This year’s hottest day so far may end with a treat for Seattle: northern lights

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Plenty of sunshine and highs in the 80s are on tap this July — err, May — weekend. 

Friday was expected to be the hottest day of the year so far across many locations in Western Washington, as the mercury heated to highs normal for peak summer, according to the National Weather Service. 

A high-pressure system — which causes air to descend rapidly, warming and drying along the way — began building over the region Wednesday, kicking off the warming trend.

On Friday, with the ridge of high pressure in place, temperatures were expected to catapult up the thermometer another 5 to 10 degrees from Thursday, settling in the upper 70s to mid 80s, the weather service said.

Seattle’s average first 80-degree day is May 20. The earliest 80-degree day of a year recorded here was April 1, 1987, and the latest was July 21, 1980, according to the weather service.

Saturday is expected to remain warm in the Seattle area, but cooling winds will start blowing in from the Pacific, and the ridge above is expected to weaken. Highs in the Puget Sound interior will hold steady, while temperatures dip as much as 20 degrees along the coast, into the 60s.

The weather service is urging caution this weekend as many people likely take to the water, which remains cold despite the warmer air temperatures.

On Thursday, water temperatures were 54 degrees in Lake Washington, 56 degrees in Lake Sammamish and the lower 50s in Puget Sound, according to the weather service.

“It doesn’t matter what water you’re talking about, whether it’s the lakes, streams or even Puget Sound, which is always cold,” said Dustin Guy, a meteorologist with the weather service in Seattle. 

That cooling ocean breeze will eventually blow into the interior, too, and by Sunday, the region will be uniformly cooler than at the start of the weekend. Highs on Mother’s Day will be in the 60s to lower 70s, which is slightly above seasonal levels, according to the weather service.

With the exception of a few possible showers in the mountains, warm, dry and sunny spring weather will linger at the start of next week.

Mother Nature will also grant us clear night skies this weekend as a solar storm whips through the upper atmosphere, lighting up the northern horizon in the faint red and green glow of an aurora borealis.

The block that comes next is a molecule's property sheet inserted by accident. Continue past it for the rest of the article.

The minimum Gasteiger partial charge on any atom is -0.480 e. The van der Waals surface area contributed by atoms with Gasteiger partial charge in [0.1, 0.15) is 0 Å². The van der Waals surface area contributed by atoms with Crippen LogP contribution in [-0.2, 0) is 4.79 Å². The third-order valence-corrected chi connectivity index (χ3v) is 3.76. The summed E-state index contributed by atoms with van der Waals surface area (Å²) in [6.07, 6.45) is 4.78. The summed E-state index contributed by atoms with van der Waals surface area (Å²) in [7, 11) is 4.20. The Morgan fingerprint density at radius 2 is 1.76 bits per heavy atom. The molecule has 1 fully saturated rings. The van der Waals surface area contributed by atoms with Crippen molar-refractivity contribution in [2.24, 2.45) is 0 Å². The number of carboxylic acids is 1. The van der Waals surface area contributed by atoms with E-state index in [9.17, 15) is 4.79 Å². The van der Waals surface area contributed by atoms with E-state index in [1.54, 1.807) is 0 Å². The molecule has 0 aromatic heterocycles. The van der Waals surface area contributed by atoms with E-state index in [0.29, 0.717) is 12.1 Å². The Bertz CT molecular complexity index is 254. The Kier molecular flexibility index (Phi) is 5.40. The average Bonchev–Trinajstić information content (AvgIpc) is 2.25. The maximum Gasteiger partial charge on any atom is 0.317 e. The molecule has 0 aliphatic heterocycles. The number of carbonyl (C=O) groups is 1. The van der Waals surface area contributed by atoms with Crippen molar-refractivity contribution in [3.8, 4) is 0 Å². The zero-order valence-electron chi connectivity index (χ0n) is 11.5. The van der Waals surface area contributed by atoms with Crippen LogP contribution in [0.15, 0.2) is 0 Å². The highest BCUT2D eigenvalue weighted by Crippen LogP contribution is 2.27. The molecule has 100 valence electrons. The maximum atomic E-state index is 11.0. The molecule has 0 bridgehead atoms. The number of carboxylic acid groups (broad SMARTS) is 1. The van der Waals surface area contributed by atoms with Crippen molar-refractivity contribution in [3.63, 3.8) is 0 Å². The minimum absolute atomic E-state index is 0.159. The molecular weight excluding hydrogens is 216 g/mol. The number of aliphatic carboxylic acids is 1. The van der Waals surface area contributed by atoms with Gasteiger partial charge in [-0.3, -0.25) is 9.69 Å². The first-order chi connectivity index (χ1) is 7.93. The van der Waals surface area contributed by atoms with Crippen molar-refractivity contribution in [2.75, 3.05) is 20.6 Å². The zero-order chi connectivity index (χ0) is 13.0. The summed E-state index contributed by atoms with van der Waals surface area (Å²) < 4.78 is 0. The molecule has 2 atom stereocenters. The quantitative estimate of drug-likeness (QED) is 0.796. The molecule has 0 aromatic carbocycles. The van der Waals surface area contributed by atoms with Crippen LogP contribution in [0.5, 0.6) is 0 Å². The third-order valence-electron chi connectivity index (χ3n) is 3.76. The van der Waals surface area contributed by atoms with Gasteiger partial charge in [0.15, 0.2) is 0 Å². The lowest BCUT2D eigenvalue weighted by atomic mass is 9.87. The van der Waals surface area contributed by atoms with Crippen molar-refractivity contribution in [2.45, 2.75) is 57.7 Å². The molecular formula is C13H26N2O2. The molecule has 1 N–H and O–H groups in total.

The National Oceanic and Atmospheric Administration Space Weather Prediction Center said it observed a G5 — extreme — geomagnetic storm for the first time since 2003.

The aurora is expected to be visible over much of the northern half of the country, and as far south as California to Alabama, through Sunday. 

NOAA in a statement Thursday warned of disruptions the solar storm could cause, including to the electric power grid, navigation and radio and satellite operations.

The Kp-index, or planetary index, which is a system of measuring aurora strength running from 0 to 9, is expected to be at an 8 this weekend in North America, according to NOAA.

A Kp in the range of 8 to 9 means an aurora will move toward the equator and become “very bright and active,” if you’re in the right place, according to the weather service. Any occurrence above 5 is considered a geomagnetic storm.

The aurora typically stretches into only Alaska, Canada and Scandinavia, but an 11-year solar cycle expected to peak this year is making the glow visible in places farther to the south. Last spring, the light displays were visible in Arizona, marking the third severe geomagnetic storm since the current solar cycle began in 2019, according to The Associated Press.

The glow of the aurora is produced when particles from the sun’s magnetic field are blasted into space, eventually colliding with oxygen and nitrogen atoms and molecules in Earth’s upper atmosphere, according to the Space Weather Prediction Center.

Light pollution impacts the ability to see the aurora in action in Washington, so it’s best to get out of a city to view the lights. At less than 10% full, the waxing crescent moon won’t provide too much light disruption.

The Space Weather Prediction Center anticipates the best viewing times for those in range are between 10 p.m. and 2 a.m.

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